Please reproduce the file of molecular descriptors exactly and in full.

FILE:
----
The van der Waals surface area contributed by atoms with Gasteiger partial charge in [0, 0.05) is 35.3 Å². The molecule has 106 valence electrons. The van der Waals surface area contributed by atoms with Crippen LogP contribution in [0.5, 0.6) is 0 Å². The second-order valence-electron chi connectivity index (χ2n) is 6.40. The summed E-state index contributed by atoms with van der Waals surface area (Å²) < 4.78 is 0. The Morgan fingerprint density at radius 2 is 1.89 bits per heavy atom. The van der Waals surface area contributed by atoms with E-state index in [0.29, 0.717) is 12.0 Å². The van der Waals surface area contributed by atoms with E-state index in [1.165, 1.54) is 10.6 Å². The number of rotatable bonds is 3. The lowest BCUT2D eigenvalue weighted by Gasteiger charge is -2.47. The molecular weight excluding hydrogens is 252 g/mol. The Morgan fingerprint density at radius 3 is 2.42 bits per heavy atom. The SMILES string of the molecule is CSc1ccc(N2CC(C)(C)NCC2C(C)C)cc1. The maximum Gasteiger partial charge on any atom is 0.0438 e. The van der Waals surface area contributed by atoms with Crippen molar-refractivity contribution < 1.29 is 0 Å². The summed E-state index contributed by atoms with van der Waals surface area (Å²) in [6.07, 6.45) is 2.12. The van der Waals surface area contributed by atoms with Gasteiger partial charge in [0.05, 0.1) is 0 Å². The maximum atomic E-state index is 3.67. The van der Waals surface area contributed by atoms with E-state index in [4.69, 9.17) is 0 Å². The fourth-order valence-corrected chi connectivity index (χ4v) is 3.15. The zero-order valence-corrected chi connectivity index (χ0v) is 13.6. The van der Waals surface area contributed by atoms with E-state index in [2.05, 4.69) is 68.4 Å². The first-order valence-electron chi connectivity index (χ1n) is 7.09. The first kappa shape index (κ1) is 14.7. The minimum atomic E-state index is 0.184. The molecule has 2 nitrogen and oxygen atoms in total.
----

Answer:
The van der Waals surface area contributed by atoms with Gasteiger partial charge in [0, 0.05) is 35.3 Å². The molecule has 106 valence electrons. The van der Waals surface area contributed by atoms with Crippen LogP contribution in [0.5, 0.6) is 0 Å². The second-order valence-electron chi connectivity index (χ2n) is 6.40. The summed E-state index contributed by atoms with van der Waals surface area (Å²) < 4.78 is 0. The Morgan fingerprint density at radius 2 is 1.89 bits per heavy atom. The van der Waals surface area contributed by atoms with E-state index in [0.29, 0.717) is 12.0 Å². The van der Waals surface area contributed by atoms with E-state index in [1.165, 1.54) is 10.6 Å². The number of rotatable bonds is 3. The lowest BCUT2D eigenvalue weighted by Gasteiger charge is -2.47. The molecular weight excluding hydrogens is 252 g/mol. The Morgan fingerprint density at radius 3 is 2.42 bits per heavy atom. The SMILES string of the molecule is CSc1ccc(N2CC(C)(C)NCC2C(C)C)cc1. The maximum Gasteiger partial charge on any atom is 0.0438 e. The van der Waals surface area contributed by atoms with Crippen molar-refractivity contribution < 1.29 is 0 Å². The summed E-state index contributed by atoms with van der Waals surface area (Å²) in [6.07, 6.45) is 2.12. The van der Waals surface area contributed by atoms with Gasteiger partial charge in [0.05, 0.1) is 0 Å². The maximum atomic E-state index is 3.67. The van der Waals surface area contributed by atoms with E-state index in [4.69, 9.17) is 0 Å². The fourth-order valence-corrected chi connectivity index (χ4v) is 3.15. The zero-order valence-corrected chi connectivity index (χ0v) is 13.6. The van der Waals surface area contributed by atoms with E-state index in [2.05, 4.69) is 68.4 Å². The first-order valence-electron chi connectivity index (χ1n) is 7.09. The first kappa shape index (κ1) is 14.7. The minimum atomic E-state index is 0.184. The molecule has 2 nitrogen and oxygen atoms in total.